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PHP jQuery Cookbook

PHP jQuery Cookbook

Over 60 simple but highly effective recipes to create interactive web applications using PHP with jQuery

  • Create rich and interactive web applications with PHP and jQuery
  • Debug and execute jQuery code on a live site
  • Design interactive forms and menus
  • Another title in the Packt Cookbook range, which will help you get to grips with PHP as well as jQuery

Introduction

Extensible Markup Language—also known as XML—is a structure for representation of data in human readable format. Contrary to its name, it’s actually not a language but a markup which focuses on data and its structure. XML is a lot like HTML in syntax except that where HTML is used for presentation of data, XML is used for storing and data interchange.

Moreover, all the tags in an XML are user-defined and can be formatted according to one’s will. But an XML must follow the specification recommended by W3C.

With a large increase in distributed applications over the internet, XML is the most widely used method of data interchange between applications. Web services use XML to carry and exchange data between applications. Since XML is platform-independent and is stored in string format, applications using different server-side technologies can communicate with each other using XML.

Consider the following XML document:

From the above document, we can infer that it is a list of websites containing data about the name, URL, and some information about each website.

PHP has several classes and functions available for working with XML documents. You can read, write, modify, and query documents easily using these functions.

In this article, we will discuss SimpleXML functions and DOMDocument class of PHP for manipulating XML documents. You will learn how to read and modify XML files, using SimpleXML as well as DOM API. We will also explore the XPath method, which makes traversing documents a lot easier.

Note that an XML must be well-formed and valid before we can do anything with it. There are many rules that define well-formedness of XML out of which a few are given below:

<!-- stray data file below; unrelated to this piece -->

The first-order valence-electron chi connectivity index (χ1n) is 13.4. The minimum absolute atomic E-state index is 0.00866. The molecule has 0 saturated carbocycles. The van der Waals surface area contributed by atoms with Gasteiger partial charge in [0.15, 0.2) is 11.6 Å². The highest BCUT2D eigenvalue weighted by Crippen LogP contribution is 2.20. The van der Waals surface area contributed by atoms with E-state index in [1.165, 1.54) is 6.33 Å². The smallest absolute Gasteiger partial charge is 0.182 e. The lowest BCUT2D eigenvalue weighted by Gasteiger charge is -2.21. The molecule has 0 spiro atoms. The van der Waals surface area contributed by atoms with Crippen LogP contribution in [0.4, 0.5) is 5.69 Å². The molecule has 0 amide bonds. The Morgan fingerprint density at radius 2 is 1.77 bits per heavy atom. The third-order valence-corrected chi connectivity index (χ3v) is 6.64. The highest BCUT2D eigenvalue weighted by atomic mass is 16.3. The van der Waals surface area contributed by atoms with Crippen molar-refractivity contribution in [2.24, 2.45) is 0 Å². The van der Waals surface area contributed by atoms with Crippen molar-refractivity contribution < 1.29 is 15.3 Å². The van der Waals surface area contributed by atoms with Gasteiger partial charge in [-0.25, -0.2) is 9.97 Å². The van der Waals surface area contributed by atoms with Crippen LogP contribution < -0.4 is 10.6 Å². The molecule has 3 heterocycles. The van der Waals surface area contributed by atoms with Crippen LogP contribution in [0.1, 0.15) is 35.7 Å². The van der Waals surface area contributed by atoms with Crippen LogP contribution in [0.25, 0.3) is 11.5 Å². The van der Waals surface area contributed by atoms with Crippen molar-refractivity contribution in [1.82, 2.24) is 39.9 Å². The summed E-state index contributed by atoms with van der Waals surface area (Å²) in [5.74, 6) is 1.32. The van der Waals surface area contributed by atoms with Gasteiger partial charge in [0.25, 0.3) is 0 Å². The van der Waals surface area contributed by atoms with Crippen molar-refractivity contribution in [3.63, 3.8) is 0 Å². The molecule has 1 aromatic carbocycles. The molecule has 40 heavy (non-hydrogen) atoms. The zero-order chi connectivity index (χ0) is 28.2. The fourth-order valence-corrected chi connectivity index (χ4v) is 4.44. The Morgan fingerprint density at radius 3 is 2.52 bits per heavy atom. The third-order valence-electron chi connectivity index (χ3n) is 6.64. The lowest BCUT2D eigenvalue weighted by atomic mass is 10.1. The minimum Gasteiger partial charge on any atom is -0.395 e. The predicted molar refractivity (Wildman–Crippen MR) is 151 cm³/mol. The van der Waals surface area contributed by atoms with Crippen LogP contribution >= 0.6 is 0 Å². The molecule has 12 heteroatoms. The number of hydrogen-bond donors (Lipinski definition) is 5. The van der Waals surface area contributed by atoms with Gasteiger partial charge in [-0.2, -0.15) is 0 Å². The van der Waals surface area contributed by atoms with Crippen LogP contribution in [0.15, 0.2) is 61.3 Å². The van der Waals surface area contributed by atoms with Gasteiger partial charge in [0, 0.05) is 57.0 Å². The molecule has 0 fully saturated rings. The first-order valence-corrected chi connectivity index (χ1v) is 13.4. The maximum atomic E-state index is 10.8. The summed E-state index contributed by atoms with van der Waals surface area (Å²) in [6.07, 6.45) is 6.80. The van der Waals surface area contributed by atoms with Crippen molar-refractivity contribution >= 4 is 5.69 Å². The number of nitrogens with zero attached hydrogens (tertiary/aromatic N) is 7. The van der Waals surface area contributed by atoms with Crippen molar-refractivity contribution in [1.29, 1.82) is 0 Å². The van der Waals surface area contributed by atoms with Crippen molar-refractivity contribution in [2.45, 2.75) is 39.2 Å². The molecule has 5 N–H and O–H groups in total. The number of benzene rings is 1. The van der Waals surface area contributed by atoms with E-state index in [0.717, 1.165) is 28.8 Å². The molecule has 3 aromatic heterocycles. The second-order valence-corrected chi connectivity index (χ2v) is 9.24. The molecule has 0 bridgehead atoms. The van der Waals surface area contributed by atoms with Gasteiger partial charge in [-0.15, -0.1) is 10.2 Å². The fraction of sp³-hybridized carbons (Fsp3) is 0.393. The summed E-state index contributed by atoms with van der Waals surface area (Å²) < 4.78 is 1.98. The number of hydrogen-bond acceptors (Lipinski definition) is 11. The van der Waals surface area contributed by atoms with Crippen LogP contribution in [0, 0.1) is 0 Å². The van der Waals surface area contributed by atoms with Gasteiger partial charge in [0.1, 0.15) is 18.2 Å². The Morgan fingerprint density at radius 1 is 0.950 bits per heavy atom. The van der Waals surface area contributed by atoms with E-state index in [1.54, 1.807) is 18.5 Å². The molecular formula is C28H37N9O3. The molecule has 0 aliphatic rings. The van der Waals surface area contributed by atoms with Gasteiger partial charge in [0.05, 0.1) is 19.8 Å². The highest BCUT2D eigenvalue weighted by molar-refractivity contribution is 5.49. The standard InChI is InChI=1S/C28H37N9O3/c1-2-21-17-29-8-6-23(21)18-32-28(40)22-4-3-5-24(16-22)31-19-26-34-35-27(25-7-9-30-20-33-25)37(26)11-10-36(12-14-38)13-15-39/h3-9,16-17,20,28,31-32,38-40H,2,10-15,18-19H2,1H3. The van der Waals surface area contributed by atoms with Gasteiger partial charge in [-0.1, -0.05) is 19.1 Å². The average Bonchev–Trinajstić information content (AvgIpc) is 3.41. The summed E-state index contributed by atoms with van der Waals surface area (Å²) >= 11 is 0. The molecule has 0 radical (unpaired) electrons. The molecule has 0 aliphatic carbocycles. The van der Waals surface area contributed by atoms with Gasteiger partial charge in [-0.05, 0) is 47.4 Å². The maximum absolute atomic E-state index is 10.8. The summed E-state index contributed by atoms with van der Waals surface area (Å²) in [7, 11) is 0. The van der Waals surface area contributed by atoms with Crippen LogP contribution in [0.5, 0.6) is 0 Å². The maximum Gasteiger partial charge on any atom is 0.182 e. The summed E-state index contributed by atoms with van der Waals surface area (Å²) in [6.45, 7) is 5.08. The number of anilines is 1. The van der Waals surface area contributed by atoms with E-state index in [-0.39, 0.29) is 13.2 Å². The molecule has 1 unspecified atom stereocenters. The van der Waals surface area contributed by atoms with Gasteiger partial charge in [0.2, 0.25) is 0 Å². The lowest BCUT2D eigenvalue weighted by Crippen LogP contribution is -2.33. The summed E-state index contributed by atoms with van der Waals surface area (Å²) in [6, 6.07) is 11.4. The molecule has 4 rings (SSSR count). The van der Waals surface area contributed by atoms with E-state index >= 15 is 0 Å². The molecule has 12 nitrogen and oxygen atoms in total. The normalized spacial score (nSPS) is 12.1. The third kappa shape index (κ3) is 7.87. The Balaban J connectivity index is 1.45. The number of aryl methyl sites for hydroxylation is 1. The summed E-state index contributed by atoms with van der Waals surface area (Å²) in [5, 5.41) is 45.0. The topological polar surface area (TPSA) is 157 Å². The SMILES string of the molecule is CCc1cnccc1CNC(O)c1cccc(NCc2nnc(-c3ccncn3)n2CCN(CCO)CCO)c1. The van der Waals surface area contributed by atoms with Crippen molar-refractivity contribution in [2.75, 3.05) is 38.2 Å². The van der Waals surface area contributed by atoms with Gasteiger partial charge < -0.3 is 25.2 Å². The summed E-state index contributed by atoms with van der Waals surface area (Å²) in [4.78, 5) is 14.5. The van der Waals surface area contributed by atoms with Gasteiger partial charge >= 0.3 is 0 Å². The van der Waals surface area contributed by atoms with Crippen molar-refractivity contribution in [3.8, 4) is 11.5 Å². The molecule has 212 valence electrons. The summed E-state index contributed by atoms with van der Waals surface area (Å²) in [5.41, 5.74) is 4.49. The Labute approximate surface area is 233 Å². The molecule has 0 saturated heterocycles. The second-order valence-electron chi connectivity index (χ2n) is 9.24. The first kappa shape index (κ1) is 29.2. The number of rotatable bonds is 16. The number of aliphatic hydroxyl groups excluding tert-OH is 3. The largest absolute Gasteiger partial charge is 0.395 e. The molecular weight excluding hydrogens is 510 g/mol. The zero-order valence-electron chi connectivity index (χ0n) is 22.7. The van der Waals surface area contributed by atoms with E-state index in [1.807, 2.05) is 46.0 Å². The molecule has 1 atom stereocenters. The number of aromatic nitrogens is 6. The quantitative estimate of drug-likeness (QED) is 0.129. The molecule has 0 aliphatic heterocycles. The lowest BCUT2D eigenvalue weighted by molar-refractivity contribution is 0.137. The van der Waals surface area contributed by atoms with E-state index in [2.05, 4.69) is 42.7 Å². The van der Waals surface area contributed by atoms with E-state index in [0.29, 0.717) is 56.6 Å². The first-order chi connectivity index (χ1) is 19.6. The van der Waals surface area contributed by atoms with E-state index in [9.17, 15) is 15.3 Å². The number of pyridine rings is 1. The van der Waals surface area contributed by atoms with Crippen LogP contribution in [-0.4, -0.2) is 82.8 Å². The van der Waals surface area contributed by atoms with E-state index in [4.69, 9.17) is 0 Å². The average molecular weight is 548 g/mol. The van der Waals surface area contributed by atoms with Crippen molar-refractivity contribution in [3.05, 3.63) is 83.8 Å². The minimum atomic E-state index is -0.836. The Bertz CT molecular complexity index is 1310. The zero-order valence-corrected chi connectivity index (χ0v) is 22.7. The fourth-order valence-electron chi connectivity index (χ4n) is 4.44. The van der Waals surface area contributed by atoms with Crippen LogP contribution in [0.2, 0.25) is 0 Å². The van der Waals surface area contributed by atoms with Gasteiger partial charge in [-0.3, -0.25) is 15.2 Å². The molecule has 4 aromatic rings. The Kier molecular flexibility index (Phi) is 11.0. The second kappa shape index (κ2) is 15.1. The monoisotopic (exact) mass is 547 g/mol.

• An XML document must have a single root element.

 

    • There cannot be special characters like , and soon.

 

    • Each XML tag must have a corresponding closing tag.

 

  • Tags are case sensitive

To know more about validity of an XML, you can refer to this link:
http://en.wikipedia.org/wiki/XML#Schemas_and_validation

For most of the recipes in this article, we will use an already created XML file. Create a new file, save it as common.xml in the Article3 directory. Put the following contents in this file.




The Adventures of Sherlock Holmes

A Scandal in Bohemia
You see, but you do not observe. The distinction
is clear.



The Red-headed League
It is quite a three pipe problem, and I beg that you
won’t speak to me for fifty minutes.



The Man with the Twisted Lip
It is, of course, a trifle, but there is nothing so
important as trifles.




The Case-book of Sherlock Holmes

The Adventure of the Three Gables
I am not the law, but I represent justice so far as
my feeble powers go.



The Problem of Thor Bridge
We must look for consistency. Where there is a want
of it we must suspect deception.



The Adventure of Shoscombe Old Place
Dogs don’t make mistakes.



The Memoirs of Sherlock Holmes

The Yellow Face
Any truth is better than indefinite doubt.


The Stockbroker’s Clerk
Results without causes are much more impressive.


The Final Problem
If I were assured of your eventual destruction I would,
in the interests of the public, cheerfully accept my
own.




Loading XML from files and strings using SimpleXML

True to its name, SimpleXML functions provide an easy way to access data from XML documents. XML files or strings can be converted into objects, and data can be read from them.